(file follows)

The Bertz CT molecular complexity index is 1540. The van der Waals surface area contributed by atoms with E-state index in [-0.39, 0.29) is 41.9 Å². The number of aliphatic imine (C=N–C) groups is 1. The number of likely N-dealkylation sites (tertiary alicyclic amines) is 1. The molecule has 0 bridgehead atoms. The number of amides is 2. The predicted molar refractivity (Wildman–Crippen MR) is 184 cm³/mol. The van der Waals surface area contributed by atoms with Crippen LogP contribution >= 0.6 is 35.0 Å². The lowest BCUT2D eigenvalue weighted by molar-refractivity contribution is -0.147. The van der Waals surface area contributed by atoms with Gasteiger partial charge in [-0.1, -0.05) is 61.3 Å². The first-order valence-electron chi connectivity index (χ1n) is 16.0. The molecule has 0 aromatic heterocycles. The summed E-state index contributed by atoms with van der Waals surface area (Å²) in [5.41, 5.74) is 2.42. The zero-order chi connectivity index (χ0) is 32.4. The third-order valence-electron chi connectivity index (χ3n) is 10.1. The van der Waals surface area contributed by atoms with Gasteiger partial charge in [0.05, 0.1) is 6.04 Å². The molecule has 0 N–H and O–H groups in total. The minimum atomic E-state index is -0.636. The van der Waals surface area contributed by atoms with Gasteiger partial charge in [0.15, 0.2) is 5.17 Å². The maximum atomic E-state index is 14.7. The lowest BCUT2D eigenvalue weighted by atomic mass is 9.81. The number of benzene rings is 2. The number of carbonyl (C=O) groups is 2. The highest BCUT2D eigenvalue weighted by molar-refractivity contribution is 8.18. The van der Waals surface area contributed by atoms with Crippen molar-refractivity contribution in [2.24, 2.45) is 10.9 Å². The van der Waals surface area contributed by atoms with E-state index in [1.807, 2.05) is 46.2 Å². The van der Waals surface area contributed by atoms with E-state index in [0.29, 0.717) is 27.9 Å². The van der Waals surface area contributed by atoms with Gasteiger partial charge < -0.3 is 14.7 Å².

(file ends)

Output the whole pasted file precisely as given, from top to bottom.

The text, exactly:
The Bertz CT molecular complexity index is 1540. The van der Waals surface area contributed by atoms with E-state index in [-0.39, 0.29) is 41.9 Å². The number of aliphatic imine (C=N–C) groups is 1. The number of likely N-dealkylation sites (tertiary alicyclic amines) is 1. The molecule has 0 bridgehead atoms. The number of amides is 2. The predicted molar refractivity (Wildman–Crippen MR) is 184 cm³/mol. The van der Waals surface area contributed by atoms with Crippen LogP contribution >= 0.6 is 35.0 Å². The lowest BCUT2D eigenvalue weighted by molar-refractivity contribution is -0.147. The van der Waals surface area contributed by atoms with Gasteiger partial charge in [-0.1, -0.05) is 61.3 Å². The first-order valence-electron chi connectivity index (χ1n) is 16.0. The molecule has 0 aromatic heterocycles. The summed E-state index contributed by atoms with van der Waals surface area (Å²) in [5.41, 5.74) is 2.42. The zero-order chi connectivity index (χ0) is 32.4. The third-order valence-electron chi connectivity index (χ3n) is 10.1. The van der Waals surface area contributed by atoms with Gasteiger partial charge in [0.05, 0.1) is 6.04 Å². The molecule has 0 N–H and O–H groups in total. The minimum atomic E-state index is -0.636. The van der Waals surface area contributed by atoms with Gasteiger partial charge in [0.15, 0.2) is 5.17 Å². The maximum atomic E-state index is 14.7. The lowest BCUT2D eigenvalue weighted by atomic mass is 9.81. The number of benzene rings is 2. The number of carbonyl (C=O) groups is 2. The highest BCUT2D eigenvalue weighted by molar-refractivity contribution is 8.18. The van der Waals surface area contributed by atoms with Crippen molar-refractivity contribution in [2.24, 2.45) is 10.9 Å². The van der Waals surface area contributed by atoms with E-state index in [1.807, 2.05) is 46.2 Å². The van der Waals surface area contributed by atoms with E-state index in [0.29, 0.717) is 27.9 Å². The van der Waals surface area contributed by atoms with Gasteiger partial charge < -0.3 is 14.7 Å².